I received a number of interesting questions in the webinar that I’ve followed up with below.

Would there be a big difference on passing from 5.1 to 5.6 before going to 5.7 or, at this point, would it be roughly the same?

The biggest risk of jumping between versions, in this case 5.1 to 5.6, is reverting in case of problems. Rollbacks don’t happen often, but they do happen and you have to make sure you have the infrastructure in place whenever you decide to execute. These upgrade steps are not officially supported by Oracle nor even recommended here at Percona. Having said that, as long as your tests (checksums, pt-upgrade) and rollback plan works, this shouldn’t be a problem.

One unforgettable issue I have personally encountered is an upgrade from 5.1 via dump and reload to 5.6. The 5.6 version ran with ROW binlog format preventing replication back to 5.1 because of the limitation with the TIMESTAMP columns. Similarly, downgrading without replication means you have to deal with changes to the MySQL system schema, which obviously require some form of downtime.

Additionally, replication from 5.7 to 5.5 will not work because of the additional metadata information that 5.7 creates (i.e., GTID even when GTID is disabled).

After in-place upgrade a Percona XtraDB Cluster from 5.5 to 5.7 (through 5.6),


 is enabled by default and the database is now almost twice the size. It was a 40 GB DB now it’s 80 GB due to every table has its own file but ibdata1 is still 40 GB. Is there any solution for this (that doesn’t involve mysqldump and drop tables) and how can this be avoided in future upgrades?

The reason this might be the case is that after upgrading, a number (or possibly all) of tables were [re]created. This would obviously create separate tablespaces for each. One way I can think of reclaiming that disk space is through a familiar upgrade path:

  1. Detach one of the nodes and make is an async replica of the remaining nodes in the cluster
  2. Dump and reload data from this node, then resume replication
  3. Join the other nodes from the cluster as additional nodes of a new cluster using the async replica
  4. Once there is only one node remaining in the original cluster, you can switch to the new cluster for production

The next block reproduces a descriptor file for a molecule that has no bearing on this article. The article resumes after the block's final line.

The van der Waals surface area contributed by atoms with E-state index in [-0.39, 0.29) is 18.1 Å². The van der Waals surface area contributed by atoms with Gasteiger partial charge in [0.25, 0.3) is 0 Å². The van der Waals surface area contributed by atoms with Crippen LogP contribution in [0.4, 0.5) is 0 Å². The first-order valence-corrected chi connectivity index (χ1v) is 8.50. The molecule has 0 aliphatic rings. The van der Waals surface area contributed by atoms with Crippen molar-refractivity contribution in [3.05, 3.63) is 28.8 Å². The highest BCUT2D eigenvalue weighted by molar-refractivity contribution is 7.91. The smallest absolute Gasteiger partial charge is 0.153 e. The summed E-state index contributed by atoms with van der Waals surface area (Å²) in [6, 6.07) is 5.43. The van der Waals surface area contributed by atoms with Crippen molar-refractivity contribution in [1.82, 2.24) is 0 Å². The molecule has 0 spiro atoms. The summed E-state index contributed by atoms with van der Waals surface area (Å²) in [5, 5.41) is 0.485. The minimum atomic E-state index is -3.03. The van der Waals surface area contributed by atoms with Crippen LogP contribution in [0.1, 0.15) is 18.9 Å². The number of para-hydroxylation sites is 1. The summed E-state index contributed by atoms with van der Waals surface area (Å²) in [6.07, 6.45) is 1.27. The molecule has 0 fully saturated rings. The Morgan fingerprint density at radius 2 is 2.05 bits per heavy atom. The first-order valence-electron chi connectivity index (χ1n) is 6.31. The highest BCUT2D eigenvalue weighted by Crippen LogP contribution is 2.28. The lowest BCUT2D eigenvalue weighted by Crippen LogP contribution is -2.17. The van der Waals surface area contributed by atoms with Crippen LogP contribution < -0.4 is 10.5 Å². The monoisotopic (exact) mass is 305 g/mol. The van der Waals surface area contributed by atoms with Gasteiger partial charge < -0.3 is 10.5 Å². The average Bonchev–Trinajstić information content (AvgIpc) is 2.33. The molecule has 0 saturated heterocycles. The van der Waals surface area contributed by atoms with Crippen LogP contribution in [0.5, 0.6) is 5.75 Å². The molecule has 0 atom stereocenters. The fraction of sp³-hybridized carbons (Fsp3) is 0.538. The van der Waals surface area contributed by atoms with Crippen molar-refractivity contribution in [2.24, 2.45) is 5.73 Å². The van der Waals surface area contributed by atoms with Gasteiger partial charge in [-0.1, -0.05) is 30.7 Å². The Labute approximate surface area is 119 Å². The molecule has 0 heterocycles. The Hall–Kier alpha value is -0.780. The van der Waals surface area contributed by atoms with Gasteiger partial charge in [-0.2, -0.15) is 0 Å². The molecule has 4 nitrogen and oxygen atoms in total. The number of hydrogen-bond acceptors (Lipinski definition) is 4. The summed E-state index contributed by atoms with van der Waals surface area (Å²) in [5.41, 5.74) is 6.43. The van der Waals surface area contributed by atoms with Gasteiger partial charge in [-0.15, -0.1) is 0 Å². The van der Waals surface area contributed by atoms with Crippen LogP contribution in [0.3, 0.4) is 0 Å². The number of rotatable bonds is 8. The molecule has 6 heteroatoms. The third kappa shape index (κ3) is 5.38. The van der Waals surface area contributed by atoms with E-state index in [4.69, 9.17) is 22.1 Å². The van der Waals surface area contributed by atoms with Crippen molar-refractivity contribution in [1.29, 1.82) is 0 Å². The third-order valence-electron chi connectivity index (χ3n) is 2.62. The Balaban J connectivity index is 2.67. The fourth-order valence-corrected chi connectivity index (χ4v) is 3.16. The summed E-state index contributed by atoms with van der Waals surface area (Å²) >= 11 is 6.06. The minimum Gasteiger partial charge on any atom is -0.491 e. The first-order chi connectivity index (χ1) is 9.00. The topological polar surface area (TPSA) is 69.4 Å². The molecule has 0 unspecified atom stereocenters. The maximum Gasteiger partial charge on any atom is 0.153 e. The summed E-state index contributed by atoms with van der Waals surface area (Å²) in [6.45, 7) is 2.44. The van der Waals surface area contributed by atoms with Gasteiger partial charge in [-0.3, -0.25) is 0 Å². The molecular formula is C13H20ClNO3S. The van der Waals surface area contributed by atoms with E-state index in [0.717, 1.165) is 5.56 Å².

5. Rejoin the last node from the original cluster into the new cluster to complete the process

Depending on the semantics of your switch, it may or may not involve a downtime. For example, if you use ProxySQL this should be a transparent operation.

One way to avoid this problem is by testing. Testing the upgrade process in a lab will expose this kind of information even before deploying the new version into production, allowing you to adjust your process accordingly.

What is a possible impact on upgrades going from the old table format to Barracuda?

So far I am not aware of any negative impact – except if you upgrade and need to downgrade but have since created indexes with prefixes larger than what was supported on the previous version (see large_index_prefix and Barracuda documentation).

Upgrading to Barracuda and one of the supported row formats specifically allows memory constrained systems to save a little more. With BLOB/TEXT column stored off the page, they will not fill the buffer pool unless they are needed.

How do you run mysql_upgrade in parallel?

Good question, I actually wrote about it here.

Can you elaborate on ALTER progress features, and is it also applicable to “Optimization ” query?

I was not able to get more details on the “Optimization” part of this question. I can only assume this too was meant to be table rebuild via OPTIMIZE TABLE. First I would like to point out that OPTIMIZE has been an online DDL operation from 5.6 (with few limitations). As such, there is almost no point in monitoring. Also, for the cases where the online DDL does not apply to OPTIMIZE, under the hood, this is ALTER TABLE .. FORCE – a full table rebuild.

Now, for the actual ALTER process doing a table copy/rebuild, MySQL 5.7 provides some form of progress indication as to how much work has been done. However, it does not necessarily provide an estimate of the actual time it would take to complete. Each ALTER process has different phases which can vary under different conditions. Alternatively, you can also employ other ways of monitoring progress as described in the post.

We are migrated from 5.7.11 to 5.7.17 Percona Server and facing “

Column 1 of table 'x.x' cannot be converted from type 'varchar(100)' to type 'varchar(100)'


This is interesting – what we have seen so far are errors with different datatypes or sizes, which most likely means inconsistency from the table structures if the error is coming from replication. We will need more information on what steps were taken during the upgrade to tell what happened here. Our forums would be the best place to continue this conversation. To begin with, perhaps slave_type_conversions might help if the table structures in replication are the same.